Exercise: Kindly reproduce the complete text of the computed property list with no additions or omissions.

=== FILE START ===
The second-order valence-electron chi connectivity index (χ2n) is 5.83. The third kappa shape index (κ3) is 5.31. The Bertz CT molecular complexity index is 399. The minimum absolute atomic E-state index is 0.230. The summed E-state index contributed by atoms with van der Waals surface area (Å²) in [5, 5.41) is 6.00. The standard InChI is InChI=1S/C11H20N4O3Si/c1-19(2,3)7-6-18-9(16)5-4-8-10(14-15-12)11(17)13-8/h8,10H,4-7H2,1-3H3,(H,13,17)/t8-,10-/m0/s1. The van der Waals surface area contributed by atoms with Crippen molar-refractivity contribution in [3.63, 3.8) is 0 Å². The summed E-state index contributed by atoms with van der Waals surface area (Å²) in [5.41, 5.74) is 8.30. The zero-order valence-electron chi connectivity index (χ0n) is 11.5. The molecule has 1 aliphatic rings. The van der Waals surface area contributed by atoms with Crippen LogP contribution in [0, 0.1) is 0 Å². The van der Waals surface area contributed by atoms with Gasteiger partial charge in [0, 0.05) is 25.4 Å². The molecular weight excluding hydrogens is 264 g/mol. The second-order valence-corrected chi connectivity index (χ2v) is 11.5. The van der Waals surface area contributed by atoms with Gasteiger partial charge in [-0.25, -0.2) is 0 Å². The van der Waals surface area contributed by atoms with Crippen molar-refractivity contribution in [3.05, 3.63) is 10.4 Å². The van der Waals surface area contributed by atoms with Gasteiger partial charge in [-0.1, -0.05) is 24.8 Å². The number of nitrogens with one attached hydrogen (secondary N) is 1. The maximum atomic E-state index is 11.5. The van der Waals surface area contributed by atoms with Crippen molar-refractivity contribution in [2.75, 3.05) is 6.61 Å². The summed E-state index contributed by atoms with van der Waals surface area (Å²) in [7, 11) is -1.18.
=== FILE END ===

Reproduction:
The second-order valence-electron chi connectivity index (χ2n) is 5.83. The third kappa shape index (κ3) is 5.31. The Bertz CT molecular complexity index is 399. The minimum absolute atomic E-state index is 0.230. The summed E-state index contributed by atoms with van der Waals surface area (Å²) in [5, 5.41) is 6.00. The standard InChI is InChI=1S/C11H20N4O3Si/c1-19(2,3)7-6-18-9(16)5-4-8-10(14-15-12)11(17)13-8/h8,10H,4-7H2,1-3H3,(H,13,17)/t8-,10-/m0/s1. The van der Waals surface area contributed by atoms with Crippen molar-refractivity contribution in [3.63, 3.8) is 0 Å². The summed E-state index contributed by atoms with van der Waals surface area (Å²) in [5.41, 5.74) is 8.30. The zero-order valence-electron chi connectivity index (χ0n) is 11.5. The molecule has 1 aliphatic rings. The van der Waals surface area contributed by atoms with Crippen LogP contribution in [0, 0.1) is 0 Å². The van der Waals surface area contributed by atoms with Gasteiger partial charge in [0, 0.05) is 25.4 Å². The molecular weight excluding hydrogens is 264 g/mol. The second-order valence-corrected chi connectivity index (χ2v) is 11.5. The van der Waals surface area contributed by atoms with Gasteiger partial charge in [-0.25, -0.2) is 0 Å². The van der Waals surface area contributed by atoms with Crippen molar-refractivity contribution in [3.05, 3.63) is 10.4 Å². The van der Waals surface area contributed by atoms with Gasteiger partial charge in [-0.1, -0.05) is 24.8 Å². The number of nitrogens with one attached hydrogen (secondary N) is 1. The maximum atomic E-state index is 11.5. The van der Waals surface area contributed by atoms with Crippen molar-refractivity contribution in [2.75, 3.05) is 6.61 Å². The summed E-state index contributed by atoms with van der Waals surface area (Å²) in [7, 11) is -1.18.